Brick Front Walkway

On the high end we were looking at about $8,000 to fix this issue. That would have included an entire excavation of the front yard (noooo!!!!) and quite frankly, that just didn’t sound like a barrel of monkey’s worth of fun to me. It was so pretty and green and landscaped. I just didn’t have it in me.

On the lower end, (much lower, actually), we got a quote from a company called RamJack. The basic idea behind their fix is to anchor bolts (essentially) from your wall, into your yard outside using some type of pulley system. Odd, I know. But they came recommended from one of the contractors we spoke with and they were only asking $3,500 to make it all happen. AND they didn’t want to tear up my yard. When I started to piece together that using RamJack would allow me to proceed immediately with a kitchen renovation, I was all systems go. When Jay started to piece together the fact that this made is wife feel like high fiving every stranger in site, he was on board. What a guy.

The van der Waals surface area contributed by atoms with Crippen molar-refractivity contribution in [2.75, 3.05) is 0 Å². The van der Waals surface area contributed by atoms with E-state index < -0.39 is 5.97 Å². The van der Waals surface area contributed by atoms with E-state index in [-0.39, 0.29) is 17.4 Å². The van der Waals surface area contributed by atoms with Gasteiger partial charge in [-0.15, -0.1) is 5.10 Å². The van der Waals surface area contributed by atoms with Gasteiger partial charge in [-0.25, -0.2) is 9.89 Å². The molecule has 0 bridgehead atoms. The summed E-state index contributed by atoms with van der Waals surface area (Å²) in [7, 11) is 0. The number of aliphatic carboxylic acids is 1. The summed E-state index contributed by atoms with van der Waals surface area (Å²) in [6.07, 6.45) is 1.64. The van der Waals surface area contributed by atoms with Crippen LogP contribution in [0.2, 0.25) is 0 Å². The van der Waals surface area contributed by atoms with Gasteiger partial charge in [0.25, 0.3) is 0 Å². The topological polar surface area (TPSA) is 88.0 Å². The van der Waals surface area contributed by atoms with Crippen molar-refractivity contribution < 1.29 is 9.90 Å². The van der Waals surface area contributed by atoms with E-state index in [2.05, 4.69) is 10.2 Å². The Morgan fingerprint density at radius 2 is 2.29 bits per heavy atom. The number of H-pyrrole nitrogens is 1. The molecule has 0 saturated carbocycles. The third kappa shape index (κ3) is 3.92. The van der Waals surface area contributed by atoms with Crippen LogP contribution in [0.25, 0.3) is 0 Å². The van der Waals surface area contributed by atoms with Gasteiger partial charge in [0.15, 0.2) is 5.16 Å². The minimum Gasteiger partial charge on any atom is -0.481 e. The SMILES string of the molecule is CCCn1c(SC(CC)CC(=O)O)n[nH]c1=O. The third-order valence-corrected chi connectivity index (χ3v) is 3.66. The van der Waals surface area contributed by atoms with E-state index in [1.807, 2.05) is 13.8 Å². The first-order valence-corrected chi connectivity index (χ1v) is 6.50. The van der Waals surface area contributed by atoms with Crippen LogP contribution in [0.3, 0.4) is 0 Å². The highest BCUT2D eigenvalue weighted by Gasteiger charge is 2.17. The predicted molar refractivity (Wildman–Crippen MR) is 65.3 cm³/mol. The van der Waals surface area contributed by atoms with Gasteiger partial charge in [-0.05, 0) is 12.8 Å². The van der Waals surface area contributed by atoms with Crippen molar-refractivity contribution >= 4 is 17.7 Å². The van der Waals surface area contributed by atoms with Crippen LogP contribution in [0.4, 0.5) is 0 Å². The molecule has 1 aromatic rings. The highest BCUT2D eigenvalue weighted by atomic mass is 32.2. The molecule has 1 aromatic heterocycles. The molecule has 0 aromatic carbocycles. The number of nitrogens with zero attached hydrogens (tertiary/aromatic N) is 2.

So we hemmed and we hawed, and in the end, we decided to go with RamJack. Mainly because their quote came in at a mere $3,500. Although generally unpleasant to spend any amount of money on joyfully fun things like basements, to keep our house structurally sound we both decided to bite the bullet on this one.

Ramjack Cost

I think it gave us all piece of mind that the solution proposed by RamJack was also the one that our structural engineer proposed as the best fix for the space as well. The first step in the process, before we even decided on what the fix would be, was to have a structural engineer come out and assess the property to provide a recommendation on what should be done to solve the issue at hand.

You can see in his drawing below that he advises the installation of a helical pier system, extending out into our front yard (which was the fix Ramjack proposed, as well).